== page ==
Champs, which heavyweight champion Tyson and his wife, Kiki Tyson, also produced, evolved from Marcus knowing the couple a bit and wanting to offer a sociological view of the boxing industry. 

“It was, ‘How do we see this idea of a fighter and what they go through?’ and the fact that fighting is the one thing that saves their life, but it’s also the thing that ends up ruining their life,” he said. “These guys have such fascinating stories … Mike Tyson, Evander Holyfield, and Bernard Hopkins—three guys that came up at the exact same time—got involved in boxing for completely different reasons and different ways and have completely different trajectories, and the outcomes were completely different.”

With The American Meme, of which Paris Hilton is an executive producer, Marcus had no personal connection with the subjects beforehand, just curiosity about the phenomenon of lives lived on social media. Celebrities DJ Khaled, Emily Ratajkowski, Hailey Bieber, Dane Cook, and Tommy Lee also appear in the film. 

“I knew I wanted to spark a dialogue on the consequences of this infatuation with social media and complicated questions that arise in the intersection of real life versus online presence,” he said. “At the most fundamental level, it all comes down to the basic condition that we can all identify with, which is the urge and the desire to be loved. …  And also, hopefully, it’s an eye-opener of where we’re at in society and how we all play such a pivotal role in this.”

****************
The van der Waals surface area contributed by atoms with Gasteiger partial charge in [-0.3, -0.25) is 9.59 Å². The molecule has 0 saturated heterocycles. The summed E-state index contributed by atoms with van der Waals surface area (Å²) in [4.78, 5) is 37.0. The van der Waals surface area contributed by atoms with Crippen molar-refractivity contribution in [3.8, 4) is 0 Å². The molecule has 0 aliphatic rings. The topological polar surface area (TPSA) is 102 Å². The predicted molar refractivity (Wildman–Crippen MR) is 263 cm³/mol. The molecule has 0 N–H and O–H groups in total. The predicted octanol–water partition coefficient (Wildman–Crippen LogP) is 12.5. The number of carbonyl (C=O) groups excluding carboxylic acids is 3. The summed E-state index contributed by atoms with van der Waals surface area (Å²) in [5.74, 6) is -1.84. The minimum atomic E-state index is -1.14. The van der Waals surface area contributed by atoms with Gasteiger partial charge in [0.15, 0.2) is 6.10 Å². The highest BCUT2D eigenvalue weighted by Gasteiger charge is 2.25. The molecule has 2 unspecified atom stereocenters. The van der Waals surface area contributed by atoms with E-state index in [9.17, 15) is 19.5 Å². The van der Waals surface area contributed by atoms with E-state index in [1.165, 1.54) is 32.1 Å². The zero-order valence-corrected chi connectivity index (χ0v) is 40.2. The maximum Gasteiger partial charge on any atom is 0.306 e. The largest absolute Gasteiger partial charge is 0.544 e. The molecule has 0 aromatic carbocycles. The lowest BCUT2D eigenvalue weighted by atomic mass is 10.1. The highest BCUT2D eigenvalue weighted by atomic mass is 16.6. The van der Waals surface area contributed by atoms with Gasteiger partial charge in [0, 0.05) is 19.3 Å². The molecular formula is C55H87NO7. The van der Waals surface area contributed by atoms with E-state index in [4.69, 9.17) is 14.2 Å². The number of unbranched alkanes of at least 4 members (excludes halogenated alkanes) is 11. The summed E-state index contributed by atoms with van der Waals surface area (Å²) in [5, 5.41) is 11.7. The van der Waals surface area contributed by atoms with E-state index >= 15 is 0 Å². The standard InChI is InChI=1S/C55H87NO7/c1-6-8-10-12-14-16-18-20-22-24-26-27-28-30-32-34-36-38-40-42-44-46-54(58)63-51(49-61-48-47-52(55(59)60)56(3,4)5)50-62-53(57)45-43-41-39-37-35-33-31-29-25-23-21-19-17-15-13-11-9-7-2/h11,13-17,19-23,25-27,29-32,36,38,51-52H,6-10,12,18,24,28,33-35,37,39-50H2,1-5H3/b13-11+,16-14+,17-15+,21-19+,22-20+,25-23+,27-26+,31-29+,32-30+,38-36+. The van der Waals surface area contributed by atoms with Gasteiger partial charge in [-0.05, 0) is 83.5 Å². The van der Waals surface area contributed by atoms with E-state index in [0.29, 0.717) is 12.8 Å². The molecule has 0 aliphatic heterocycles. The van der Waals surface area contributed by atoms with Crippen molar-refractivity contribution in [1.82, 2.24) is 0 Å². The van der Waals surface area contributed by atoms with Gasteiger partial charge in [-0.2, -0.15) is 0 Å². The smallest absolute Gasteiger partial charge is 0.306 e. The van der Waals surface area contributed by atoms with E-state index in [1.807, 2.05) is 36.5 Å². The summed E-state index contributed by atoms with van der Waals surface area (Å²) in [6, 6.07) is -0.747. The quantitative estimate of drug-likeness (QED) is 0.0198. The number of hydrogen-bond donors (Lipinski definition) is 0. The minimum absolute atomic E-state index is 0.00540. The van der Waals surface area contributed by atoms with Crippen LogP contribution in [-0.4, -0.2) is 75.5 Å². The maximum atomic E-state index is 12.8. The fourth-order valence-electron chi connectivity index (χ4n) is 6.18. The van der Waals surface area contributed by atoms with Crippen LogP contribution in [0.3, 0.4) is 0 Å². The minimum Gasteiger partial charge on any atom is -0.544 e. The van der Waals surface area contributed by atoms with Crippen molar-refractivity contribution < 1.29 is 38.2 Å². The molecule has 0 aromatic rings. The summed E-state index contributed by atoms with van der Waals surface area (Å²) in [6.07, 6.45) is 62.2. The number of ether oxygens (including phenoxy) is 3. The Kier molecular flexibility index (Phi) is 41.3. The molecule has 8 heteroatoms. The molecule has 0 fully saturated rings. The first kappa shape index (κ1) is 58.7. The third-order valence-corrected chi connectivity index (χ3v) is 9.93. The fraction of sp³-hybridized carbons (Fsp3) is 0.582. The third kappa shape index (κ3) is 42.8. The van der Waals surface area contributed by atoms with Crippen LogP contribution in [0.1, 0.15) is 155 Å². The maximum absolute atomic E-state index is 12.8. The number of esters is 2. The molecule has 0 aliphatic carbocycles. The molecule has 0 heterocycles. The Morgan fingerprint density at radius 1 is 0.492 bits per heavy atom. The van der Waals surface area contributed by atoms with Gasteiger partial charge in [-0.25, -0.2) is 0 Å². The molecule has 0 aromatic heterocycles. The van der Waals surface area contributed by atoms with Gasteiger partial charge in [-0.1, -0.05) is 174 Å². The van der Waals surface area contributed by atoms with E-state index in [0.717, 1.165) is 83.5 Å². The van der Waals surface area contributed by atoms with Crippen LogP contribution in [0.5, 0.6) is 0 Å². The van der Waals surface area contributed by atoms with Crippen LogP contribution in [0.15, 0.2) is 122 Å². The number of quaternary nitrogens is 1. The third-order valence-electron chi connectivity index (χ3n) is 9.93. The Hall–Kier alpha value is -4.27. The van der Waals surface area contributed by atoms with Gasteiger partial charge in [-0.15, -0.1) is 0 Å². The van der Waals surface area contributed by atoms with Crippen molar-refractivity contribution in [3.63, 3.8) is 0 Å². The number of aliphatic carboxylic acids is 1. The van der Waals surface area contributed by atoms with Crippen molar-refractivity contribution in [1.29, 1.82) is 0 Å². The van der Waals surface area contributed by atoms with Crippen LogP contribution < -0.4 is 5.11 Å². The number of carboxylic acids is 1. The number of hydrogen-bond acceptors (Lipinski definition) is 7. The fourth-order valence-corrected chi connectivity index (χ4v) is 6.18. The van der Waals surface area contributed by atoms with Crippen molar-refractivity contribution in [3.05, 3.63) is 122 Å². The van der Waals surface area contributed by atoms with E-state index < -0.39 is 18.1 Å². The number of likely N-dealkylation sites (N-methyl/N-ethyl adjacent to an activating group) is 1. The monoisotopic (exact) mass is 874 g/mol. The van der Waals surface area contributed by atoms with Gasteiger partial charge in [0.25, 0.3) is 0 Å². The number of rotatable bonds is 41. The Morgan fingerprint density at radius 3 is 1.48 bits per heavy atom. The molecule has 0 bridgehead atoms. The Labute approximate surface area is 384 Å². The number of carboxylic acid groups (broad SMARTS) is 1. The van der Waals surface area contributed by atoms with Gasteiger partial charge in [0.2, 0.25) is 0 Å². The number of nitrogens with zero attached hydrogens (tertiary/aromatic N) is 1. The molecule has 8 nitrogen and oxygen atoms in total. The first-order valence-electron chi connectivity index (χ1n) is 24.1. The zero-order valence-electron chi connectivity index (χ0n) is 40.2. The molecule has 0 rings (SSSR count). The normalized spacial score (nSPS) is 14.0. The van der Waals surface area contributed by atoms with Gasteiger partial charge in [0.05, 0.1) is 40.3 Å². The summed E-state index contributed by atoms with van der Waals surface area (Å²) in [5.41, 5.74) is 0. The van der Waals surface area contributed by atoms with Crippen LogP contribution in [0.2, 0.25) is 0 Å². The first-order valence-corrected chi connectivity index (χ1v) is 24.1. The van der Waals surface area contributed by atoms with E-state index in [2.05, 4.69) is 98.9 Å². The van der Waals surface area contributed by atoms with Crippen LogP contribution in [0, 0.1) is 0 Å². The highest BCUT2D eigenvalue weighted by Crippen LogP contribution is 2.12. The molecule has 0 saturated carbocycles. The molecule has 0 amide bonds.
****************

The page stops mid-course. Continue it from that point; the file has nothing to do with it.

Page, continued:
2.  Be open-minded. 

Marcus might have a concept or general thesis in mind, but he likes approaching the topic and the people he’d like to interview without preconceived notions. It’s important to him to get material that’s fresh, not something a viewer could Google.

If a point of view or angle changes during the filmmaking process, “I want it to play out naturally within the film and for the audience. For our films, one of the most important things to me is making sure the audience can make their own decisions and we aren’t coming in with such harsh judgments beforehand. So I try to choose subject matters I don’t even know that much about to begin with, because I like to really explore them and not impose my canon on everybody. I like to share what I’ve learned with everybody … but ultimately, I want the audience to realize how it impacts them.”